One windy night at the nursing school, one of the students wakes up screaming when the alarm goes off.
At school, students understand who will play the role of “patient”:
During the demonstration that day. Heather Pierce (Becky Henderson) is a patient after native student Josephine Fallon (Shiobhan Cullen) falls ill. He was supposed to get warm milk through a throat tube to demonstrate the technique. But when he was given a milk substance. It became a caustic household cleaner instead. The school’s doctor in charge, Stephen Courtney-Briggs (Richard Dylan), cuts it off to massage his heart, but to no avail.
DCI’s Adam Dalglish (Bertie Carwell) is called onstage. When he meets his younger investigative partner, DS Charles Masterson (Jeremy Irvine), at school. Dalglish is an intelligent species with a second life as a published poet. And it is almost sure that Pierce’s death was not an accident and was not meant for anyone else.
Suspicion initially falls on Christine Dakers (Helen Aluco), who turns out to be the only nursing student Pierce has contacted. But Dalglish wasn’t sure; he still believes that dr. Courtney-Briggs, which turns out to be accurate, has a relationship with Fallon and Sister Bramfet (Amanda Route), one of the school’s teachers. Brumfet can be seen constantly beside schoolteacher Mary Taylor (Natasha Little). Who is less bothered by Daglish and Masterson’s presence than their staff.
As Dalgliesh surrounds who wants to get rid of Pierce. He learns more about Fallon and why he is treated in the school’s hospital wing.
James Dalglish novels, especially Shroud For A Nightingale:
What is the first secret of this new series that has been adapted for television? What makes this series, written by Stephen Greenhorn and Helen Edmundson. It is the placement of Adam Dalglish in 1975, shortly after he lost his wife. We know he’s a famous poet, and we know he wasn’t one of the detectives who killed his suspect confession. He is a sensitive and discreet detective. Who seems sovereign even in a three-piece suit with a wide collar from the 1970s.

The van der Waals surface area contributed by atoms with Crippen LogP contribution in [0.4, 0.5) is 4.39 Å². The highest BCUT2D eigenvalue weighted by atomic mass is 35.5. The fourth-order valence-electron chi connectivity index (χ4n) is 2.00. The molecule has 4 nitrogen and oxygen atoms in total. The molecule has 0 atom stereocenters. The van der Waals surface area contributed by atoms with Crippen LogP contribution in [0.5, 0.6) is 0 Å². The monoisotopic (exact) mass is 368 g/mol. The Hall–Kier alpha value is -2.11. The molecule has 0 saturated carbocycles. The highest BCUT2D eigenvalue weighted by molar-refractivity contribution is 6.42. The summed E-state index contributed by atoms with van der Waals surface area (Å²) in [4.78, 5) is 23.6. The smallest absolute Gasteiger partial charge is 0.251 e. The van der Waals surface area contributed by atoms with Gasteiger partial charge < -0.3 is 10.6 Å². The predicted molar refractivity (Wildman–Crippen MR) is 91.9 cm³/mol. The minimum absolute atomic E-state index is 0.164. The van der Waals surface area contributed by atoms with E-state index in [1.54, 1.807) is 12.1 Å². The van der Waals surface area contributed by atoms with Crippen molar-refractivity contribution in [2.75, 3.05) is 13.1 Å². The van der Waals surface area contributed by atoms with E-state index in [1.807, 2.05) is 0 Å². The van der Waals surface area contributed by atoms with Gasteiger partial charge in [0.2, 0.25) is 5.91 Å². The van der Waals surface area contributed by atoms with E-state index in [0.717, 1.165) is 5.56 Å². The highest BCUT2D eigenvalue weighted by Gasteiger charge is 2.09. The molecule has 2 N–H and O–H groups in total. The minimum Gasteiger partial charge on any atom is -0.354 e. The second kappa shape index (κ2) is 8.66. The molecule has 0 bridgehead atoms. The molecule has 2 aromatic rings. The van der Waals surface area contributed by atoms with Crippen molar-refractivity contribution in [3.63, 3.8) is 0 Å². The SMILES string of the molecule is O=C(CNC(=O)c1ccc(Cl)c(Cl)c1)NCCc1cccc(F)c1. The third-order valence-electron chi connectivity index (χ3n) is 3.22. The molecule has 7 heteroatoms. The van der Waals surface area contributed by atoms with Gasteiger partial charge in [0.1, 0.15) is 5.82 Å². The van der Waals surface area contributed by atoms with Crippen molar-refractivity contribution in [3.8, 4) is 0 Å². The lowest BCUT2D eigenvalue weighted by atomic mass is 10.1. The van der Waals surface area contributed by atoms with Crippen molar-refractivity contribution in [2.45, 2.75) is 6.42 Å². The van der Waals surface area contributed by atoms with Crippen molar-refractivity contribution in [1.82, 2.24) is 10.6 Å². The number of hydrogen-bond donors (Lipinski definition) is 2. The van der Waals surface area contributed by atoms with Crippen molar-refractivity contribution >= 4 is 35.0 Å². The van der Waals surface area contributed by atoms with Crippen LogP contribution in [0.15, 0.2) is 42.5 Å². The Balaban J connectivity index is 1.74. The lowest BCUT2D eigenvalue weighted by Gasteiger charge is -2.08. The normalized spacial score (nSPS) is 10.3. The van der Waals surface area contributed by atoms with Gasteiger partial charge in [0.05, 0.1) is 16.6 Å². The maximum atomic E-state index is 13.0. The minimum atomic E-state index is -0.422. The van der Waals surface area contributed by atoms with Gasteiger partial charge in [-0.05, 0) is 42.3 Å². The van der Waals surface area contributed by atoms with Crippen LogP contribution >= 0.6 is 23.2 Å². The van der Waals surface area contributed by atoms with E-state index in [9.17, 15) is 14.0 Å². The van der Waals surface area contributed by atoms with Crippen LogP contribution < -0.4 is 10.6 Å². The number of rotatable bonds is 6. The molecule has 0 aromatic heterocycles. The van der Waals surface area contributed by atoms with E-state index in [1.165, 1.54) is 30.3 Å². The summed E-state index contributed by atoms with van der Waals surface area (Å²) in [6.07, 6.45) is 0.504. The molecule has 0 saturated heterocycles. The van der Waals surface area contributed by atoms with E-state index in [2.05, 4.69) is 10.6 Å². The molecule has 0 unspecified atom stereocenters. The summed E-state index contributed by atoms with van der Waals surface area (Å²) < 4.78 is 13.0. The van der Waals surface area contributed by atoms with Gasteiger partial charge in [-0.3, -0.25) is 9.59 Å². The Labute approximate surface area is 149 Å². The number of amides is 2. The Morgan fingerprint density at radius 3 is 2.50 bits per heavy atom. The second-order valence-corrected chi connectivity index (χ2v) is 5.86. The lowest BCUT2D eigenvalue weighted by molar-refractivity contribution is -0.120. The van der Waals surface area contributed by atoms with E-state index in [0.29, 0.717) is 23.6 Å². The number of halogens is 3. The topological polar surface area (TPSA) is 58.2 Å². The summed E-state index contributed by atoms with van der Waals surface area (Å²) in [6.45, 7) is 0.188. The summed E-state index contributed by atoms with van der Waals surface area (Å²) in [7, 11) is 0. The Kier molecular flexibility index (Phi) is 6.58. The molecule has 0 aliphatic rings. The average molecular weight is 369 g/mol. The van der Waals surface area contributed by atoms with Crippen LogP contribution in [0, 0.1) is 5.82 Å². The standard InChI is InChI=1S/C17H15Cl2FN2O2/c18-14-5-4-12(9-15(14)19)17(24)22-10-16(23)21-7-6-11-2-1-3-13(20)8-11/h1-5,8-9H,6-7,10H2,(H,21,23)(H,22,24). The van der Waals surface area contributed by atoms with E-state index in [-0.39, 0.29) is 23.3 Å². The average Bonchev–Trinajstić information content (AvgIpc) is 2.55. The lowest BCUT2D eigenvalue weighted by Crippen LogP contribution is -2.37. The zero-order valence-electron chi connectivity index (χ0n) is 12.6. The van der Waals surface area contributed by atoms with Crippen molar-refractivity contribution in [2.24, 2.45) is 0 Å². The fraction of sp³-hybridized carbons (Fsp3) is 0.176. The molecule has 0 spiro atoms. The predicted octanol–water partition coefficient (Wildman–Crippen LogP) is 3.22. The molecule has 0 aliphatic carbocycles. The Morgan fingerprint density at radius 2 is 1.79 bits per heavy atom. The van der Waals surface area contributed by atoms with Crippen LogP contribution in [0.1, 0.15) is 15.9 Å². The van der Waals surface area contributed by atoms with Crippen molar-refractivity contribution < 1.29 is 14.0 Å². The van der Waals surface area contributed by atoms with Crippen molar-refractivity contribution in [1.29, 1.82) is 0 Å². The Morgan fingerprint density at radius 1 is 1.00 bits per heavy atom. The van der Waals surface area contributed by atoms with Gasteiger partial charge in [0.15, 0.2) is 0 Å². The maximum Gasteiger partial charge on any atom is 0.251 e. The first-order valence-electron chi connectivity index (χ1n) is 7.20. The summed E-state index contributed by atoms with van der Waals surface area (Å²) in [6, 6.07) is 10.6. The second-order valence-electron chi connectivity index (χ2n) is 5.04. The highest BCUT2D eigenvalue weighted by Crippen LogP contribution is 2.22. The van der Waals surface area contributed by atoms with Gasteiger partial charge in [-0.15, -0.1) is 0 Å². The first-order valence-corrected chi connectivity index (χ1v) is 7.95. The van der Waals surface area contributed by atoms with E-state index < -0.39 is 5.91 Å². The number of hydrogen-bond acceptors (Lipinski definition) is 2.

But we didn’t learn more about Dalglish or his partner Charles Masterson than we did during the investigation. In this sense, Dalgliesh (actually pronounced almost like a “dog leash”) is a classic British policing procedure. You won’t learn much about the main characters. Unless you’re familiar with the James novels or one of Dagleish’s many adaptations.
And that’s good; we love Carvel universal’s warm yet no-nonsense portrayal of the main characters; he can grimace so tenaciously. As if it’s nobody’s business until we forget the last time we saw him as evil. Bob in Neil Best’s “Sister.” All supporting actors carry out their roles well.
In the second half of the first episode. Most of what we see is focused on Dalglish. And any red herrings that throw us are quickly forgotten. The only remaining problem is that the mystery there itself has a lot of interesting characters in it. But it eventually fades into the background while Dalgliesh narrows things down. It’s one of those actual viewing experiences that where you go, “Hey, what happened to this guy?” After realizing that the story is way more or less lost without much decision or resolution.
Carvel’s appearance is beautiful:
This smooths out some of the narrative issues of the first mystery. But not so completely that once they’re all resolved, you’ll have no more questions.
If you like clear English procedures based on classic characters, Dalgliesh will not disappoint. But it looks like a missed opportunity to dig deeper into Dalgliesh’s compelling character. Especially considering who’s playing the detective this time around.